Introduction to Units, Geometry, Math and Calculus

Every four years there is a meeting held in Paris with representatives of the governments of 51 countries who are part of a group called the Metre Convention. This meeting is called the Conférence Générale des Poids et Measures or CGPM. This group oversees a standard set of measurements for things like time, mass, and distance, just to name a few. That set of measures is called the Système International d’Unités or SI, although most normal people call it the metric system.

If you think back, way back to a time before clocks and watches, back before we even discovered fire, and then think about how people would have marked time. There were two clues – light and dark. The sun goes up, you wait a while, the sun goes down, you wait a while and the cycle repeats itself. So, we had the concept of a day.

In many early civilizations, the time between sunrise and sunset was was divided into 12 equal divisions. Similarly the time between sunset and sunrise was also divided into 12. Why 12? Well, many counting systems were based on 12 once upon a time - which is why we have leftovers still today like 12 eggs in a dozen, 12 inches in a foot, 12 months in a year, and 12 zodiacal symbols. It helped that we have 12 bones in our fingers (3 on each), so you can count to 12 by using your thumb and touching each of your phalanges (look it up if you think that I’m being rude...). The division of one-twelfth of a day was the basis of what we now call an hour. Interestingly, since it was originally based on the amount of daylight in a day, its length would vary depending on when in the year it was measured.

The hour was subdivided into 60 equal divisions called prime minutes (60 was used a lot in the counting system of the ancient Babylonians). The prime minute was further subdivided into 60 divisions called second minutes, but these days we’re lazy and we just call them seconds.

So, for a long time, a second was simply 1/60th of a minute, which was 1/60th of
an hour which was 1/24th of a day, which was 1/365th of a year. Therefore, a
second was 1/31,536,000th of a year, give or take... (It may be of interest to
know that this means there are approximately π x 10^{7} seconds in a year.[wik,
])

However, this definition of a second is not really good enough, since it is based on the length of time that takes the earth to go around the sun, or at least for the earth to spin around its own axis. Since this a variable amount of time (the spin of the earth is slowing down, but I wouldn’t worry about it affecting your work week...) a new, more stable definition had to be found. That new definition was accepted in 1967 and refined in 1997 by the CGPM as being “the duration of 9,192,631,770 periods of the radiation corresponding to the transition between the two hyperfine levels of the ground state [in a zero magnetic field] of the caesium-133 atom ... at rest at a temperature of 0 K.”[bip, ] That makes much more sense!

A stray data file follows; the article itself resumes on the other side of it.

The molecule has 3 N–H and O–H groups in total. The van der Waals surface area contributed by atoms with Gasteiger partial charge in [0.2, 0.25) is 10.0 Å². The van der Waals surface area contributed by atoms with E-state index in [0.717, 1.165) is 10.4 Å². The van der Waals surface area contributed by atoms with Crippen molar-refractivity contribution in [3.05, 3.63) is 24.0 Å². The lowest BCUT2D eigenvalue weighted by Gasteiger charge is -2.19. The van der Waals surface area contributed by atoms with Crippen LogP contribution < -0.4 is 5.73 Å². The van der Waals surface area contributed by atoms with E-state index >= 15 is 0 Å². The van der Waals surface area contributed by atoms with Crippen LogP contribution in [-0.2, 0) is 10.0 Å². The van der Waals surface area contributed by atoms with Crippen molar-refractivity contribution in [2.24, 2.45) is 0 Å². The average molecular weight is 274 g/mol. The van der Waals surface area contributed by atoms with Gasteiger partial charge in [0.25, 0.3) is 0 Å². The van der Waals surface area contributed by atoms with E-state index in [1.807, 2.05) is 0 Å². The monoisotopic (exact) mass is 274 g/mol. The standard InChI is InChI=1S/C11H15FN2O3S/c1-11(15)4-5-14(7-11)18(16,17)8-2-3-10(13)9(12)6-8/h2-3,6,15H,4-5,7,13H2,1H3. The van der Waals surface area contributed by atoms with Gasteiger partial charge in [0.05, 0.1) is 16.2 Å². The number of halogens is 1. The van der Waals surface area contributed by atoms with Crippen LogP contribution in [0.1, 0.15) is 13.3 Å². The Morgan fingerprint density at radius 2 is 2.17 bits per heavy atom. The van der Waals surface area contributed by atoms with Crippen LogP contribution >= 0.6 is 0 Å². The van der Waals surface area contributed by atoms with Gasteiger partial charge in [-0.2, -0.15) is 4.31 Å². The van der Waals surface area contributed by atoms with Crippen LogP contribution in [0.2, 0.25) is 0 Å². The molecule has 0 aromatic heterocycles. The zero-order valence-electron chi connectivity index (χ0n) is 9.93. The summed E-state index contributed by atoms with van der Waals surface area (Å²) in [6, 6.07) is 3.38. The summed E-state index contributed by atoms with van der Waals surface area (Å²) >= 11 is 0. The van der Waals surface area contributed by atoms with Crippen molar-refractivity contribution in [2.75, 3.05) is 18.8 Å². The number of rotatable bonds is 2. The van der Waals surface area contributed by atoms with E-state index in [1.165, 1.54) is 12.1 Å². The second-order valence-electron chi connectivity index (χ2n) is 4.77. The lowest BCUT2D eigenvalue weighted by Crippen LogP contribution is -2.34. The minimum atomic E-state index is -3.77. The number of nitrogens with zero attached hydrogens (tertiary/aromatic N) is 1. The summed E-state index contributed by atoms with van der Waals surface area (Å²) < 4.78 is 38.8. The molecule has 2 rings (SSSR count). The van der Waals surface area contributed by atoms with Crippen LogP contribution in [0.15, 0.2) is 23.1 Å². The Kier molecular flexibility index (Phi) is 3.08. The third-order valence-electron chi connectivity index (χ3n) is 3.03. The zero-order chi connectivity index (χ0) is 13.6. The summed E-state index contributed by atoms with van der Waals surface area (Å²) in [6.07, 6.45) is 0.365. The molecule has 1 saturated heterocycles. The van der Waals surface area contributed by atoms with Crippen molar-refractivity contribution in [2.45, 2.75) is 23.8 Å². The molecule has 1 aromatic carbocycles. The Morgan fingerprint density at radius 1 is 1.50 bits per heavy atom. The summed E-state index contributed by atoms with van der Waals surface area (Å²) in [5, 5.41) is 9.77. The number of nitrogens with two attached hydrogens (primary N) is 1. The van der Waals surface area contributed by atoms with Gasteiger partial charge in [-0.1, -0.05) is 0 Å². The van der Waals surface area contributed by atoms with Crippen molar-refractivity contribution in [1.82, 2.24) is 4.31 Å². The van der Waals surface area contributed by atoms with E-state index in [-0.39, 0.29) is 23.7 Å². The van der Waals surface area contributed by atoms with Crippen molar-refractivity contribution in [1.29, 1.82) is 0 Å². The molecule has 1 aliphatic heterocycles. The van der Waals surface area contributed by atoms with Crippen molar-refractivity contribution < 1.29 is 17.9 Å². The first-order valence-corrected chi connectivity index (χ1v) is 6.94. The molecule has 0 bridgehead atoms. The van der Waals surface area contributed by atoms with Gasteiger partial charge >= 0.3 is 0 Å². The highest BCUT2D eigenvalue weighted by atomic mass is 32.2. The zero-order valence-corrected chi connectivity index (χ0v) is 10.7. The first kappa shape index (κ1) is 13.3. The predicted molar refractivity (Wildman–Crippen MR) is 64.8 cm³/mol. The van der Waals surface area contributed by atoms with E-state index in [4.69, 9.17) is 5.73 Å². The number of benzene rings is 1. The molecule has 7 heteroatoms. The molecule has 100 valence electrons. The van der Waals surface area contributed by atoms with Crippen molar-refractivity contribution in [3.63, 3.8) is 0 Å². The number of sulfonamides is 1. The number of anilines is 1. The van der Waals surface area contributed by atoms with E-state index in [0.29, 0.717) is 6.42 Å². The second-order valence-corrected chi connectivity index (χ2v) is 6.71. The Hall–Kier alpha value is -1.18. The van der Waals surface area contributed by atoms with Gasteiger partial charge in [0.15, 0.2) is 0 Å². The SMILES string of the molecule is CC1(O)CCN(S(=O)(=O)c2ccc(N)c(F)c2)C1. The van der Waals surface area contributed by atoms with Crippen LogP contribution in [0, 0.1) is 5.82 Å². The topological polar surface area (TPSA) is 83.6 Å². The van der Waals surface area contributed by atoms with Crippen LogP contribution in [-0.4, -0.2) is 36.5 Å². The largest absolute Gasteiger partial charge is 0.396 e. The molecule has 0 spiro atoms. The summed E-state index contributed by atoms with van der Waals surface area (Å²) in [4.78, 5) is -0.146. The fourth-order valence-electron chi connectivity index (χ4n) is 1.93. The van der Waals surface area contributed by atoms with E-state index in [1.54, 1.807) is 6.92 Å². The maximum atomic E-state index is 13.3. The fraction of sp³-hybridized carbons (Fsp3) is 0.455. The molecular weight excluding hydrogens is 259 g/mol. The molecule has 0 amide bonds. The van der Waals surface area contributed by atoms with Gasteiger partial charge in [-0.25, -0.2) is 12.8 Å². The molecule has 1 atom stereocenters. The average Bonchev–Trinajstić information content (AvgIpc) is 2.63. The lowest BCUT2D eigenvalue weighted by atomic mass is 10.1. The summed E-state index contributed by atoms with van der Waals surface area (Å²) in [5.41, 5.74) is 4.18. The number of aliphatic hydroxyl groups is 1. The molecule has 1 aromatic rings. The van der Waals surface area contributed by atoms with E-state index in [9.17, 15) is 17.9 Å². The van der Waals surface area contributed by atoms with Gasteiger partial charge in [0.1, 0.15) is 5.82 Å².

On the 7th April, 1795 the French Academy of Sciences had little else to do, so they
decided that they would define a unit of length called a mètre (from the Greek word
metron meaning “a measure”) as “la mesure de longueur égale à la dix-millionième
partie de l’arc du méridien terrestre compris entre le pôle boréal et l’équateur”[cot,
1999] (one ten-millionth of the distance from the equator to the North Pole on a
meridian^{1}
that goes through Paris). In 1795, they produced a prototype “metre bar.” This
was an actual bar of brass that was officially 1 metre long. The final version
was made of platinum and was made in 1799 and put in the French National
Archives.

The official definition of the meter changed a number of times since the 1700’s. The version we use today was defined (finally!) on October 21, 1983 at the seventeenth (CGPM). It states that 1 metre is “the length of the path travelled by light in vacuum during a time interval of 1 / 299,792,458 of a second.”[bip, ]

This definition is interesting (depending on what you consider to be interesting...) because it makes the speed of light a nice number – exactly 299,792,458 m/s.

Another interesting point is that one of the original definitions of the metre that was being considered was the length that you had to make a pendulum to make its travelling time 1 second. If you don’t believe this one, take a piece of string 1 m long and tie something heavy to one end. Tie the other end to something that doesn’t move and time how long it takes to swing back and forth. If it’s shorter than a metre, then it will take less than a second, longer than a metre will result in it taking longer. (Also note that it doesn’t matter how heavy the weight is... Galileo Galilei proved that one to us.)

In the mid-1600’s, there was an English clergyman named John
Wilkins^{2}
who tried to come up with a definition of a standard unit of mass using a standard volume